The Shells - Whiplash
Someday some dedicated individual is going to write the definitive book on 1960’s Chicago soul (someone already tried, but did not succeed). From Curtis Mayfield and the Impressions, to Major Lance, Jerry-O, Chess records and on and on the Windy City produced scores of brilliant, stylish soul sides. One of the more obscure (but no less amazing) records to come out of Chi-town is ‘Whiplash’ b/w ‘When I’m Blue’ by the Shells on the Conlo label. My old buddy Haim at www.longtallsimon.com hepped me to this platter years ago and it quickly became one of my favorites. I haven’t been able to track down a whole lot of info on the Shells (likely group members Charles Calvin,Willie Exon,Billy Harper and James Calvin*). First and foremost, they don’t seem to have any connection to the New York based doowop group that recorded for Johnson. They do seem to have roots in St. Louis. Their 1965 Conlo 45 was produced by none other than Jerry Butler and Eddie Thomas (of Chicago’s Thomas records – see Cash McCall, Jamo Thomas, etc.) . As the Four Shells they recorded a second 45 (in 1966) for the Volt label (also produced by Butler, but not as inspired as the Conlo sides) before receding into the mists of time. The first thing you hear when you drop the needle on ‘Whiplash’ is the thin, slightly echoed guitar that sounds like it was lifted from a Pretty Things 45. It’s followed shortly by equally under-produced drums and throbbing bass (is there really any other kind??). The vocals are something of a revelation. While I wouldn’t hesitate to describe ‘Whiplash’ as a “soul” record, the Shells’ vocals are definitely in a style that is on the cusp of old shool R&B and straight-ahead soul. The lead vocal is definitely of it’s time, but the backup vocals display elements of doowop harmony (maybe even a hint of gospel). Voice and instrumentation combine to create a seriously danceable beat (are those handclaps behind the snare drum???). The lyrics are dance-craze boilerplate, though the writers get extra credit for lines like:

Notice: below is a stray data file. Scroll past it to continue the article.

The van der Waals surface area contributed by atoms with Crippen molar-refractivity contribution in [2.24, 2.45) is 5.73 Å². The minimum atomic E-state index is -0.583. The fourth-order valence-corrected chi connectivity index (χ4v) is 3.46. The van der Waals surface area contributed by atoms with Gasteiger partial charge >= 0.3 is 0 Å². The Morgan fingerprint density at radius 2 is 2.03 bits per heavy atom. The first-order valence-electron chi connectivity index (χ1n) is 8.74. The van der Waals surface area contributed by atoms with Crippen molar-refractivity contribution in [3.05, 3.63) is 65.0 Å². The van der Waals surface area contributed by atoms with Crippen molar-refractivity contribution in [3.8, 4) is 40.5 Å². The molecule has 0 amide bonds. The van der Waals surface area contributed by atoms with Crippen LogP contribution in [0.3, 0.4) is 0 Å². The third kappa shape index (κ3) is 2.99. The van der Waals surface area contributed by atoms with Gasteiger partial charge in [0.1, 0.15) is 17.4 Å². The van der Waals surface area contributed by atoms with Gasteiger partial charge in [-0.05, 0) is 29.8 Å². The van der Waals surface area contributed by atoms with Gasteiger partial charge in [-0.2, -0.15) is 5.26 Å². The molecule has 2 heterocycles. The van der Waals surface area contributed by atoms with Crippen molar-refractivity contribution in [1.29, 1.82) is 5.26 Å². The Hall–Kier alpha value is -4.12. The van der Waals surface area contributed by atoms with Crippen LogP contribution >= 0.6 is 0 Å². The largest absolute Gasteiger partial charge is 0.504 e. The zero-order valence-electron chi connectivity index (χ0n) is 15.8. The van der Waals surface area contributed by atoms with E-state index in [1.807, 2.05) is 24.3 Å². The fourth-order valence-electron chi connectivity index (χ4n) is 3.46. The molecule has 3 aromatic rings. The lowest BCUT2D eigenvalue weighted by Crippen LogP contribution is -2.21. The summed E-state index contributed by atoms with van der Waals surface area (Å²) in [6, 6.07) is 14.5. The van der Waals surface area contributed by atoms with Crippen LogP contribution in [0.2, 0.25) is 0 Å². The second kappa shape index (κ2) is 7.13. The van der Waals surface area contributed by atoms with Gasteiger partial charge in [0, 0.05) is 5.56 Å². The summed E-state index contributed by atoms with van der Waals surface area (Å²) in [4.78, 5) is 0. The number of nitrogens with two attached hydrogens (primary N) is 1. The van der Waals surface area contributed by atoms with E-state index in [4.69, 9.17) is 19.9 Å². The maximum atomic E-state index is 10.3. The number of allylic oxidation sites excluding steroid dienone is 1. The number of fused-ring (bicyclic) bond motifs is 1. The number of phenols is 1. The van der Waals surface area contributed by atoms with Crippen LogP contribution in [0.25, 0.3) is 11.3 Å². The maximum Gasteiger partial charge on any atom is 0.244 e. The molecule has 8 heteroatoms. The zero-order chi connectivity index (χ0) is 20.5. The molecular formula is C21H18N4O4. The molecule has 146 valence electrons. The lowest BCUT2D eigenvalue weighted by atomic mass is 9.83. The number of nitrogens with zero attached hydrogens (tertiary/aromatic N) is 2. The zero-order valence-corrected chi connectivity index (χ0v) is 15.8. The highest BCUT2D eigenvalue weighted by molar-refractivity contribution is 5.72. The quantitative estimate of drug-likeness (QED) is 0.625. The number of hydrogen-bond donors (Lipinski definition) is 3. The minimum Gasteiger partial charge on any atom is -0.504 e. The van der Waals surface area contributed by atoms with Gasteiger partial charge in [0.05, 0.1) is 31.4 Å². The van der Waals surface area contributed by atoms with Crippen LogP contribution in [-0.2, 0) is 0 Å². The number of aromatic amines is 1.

Here’s the real big dance that’s going nationwide. It took over baby when the Twine and Monkey died!
The payoff (assuming you’re not lying awake at night wondering who killed the Twine and the Monkey) lies in the fact that all of these seemingly disparate elements, which in the first few seconds sound like they’ve been hammered to each other like so much scrap wood in a tree-house, quickly mesh to reveal that they were meant to be together in the first place. My temptation is to compare ‘Whiplash’ to the best “Outsider” art, because it carries with it a raw, “accidental” beauty, but that would be unfair. The folks that put this record together clearly knew what they were doing. What makes this record so great and so unusual is its inherent missing-link-ism. It has one foot in R&B, one in soul and a third, mysterious foot dancing between rock’n’roll and gospel. In the end, you would not be out of place pulling this one out at a “soul” dance party, but you shouldn’t be surprised when eyebrows are raised. The flip side (which I’ll post at a later date) ‘When I’m Blue’ is another slice of genius. As far as I know neither of the Conlo sides has been reissued. The Volt sides were available as part of the complete Stax/Volt Singles box set.
*I was recently informed by the son of James Calvin (originally listed here as "Calvin James", now corrected) that James and Charles Calvin were in fact brothers.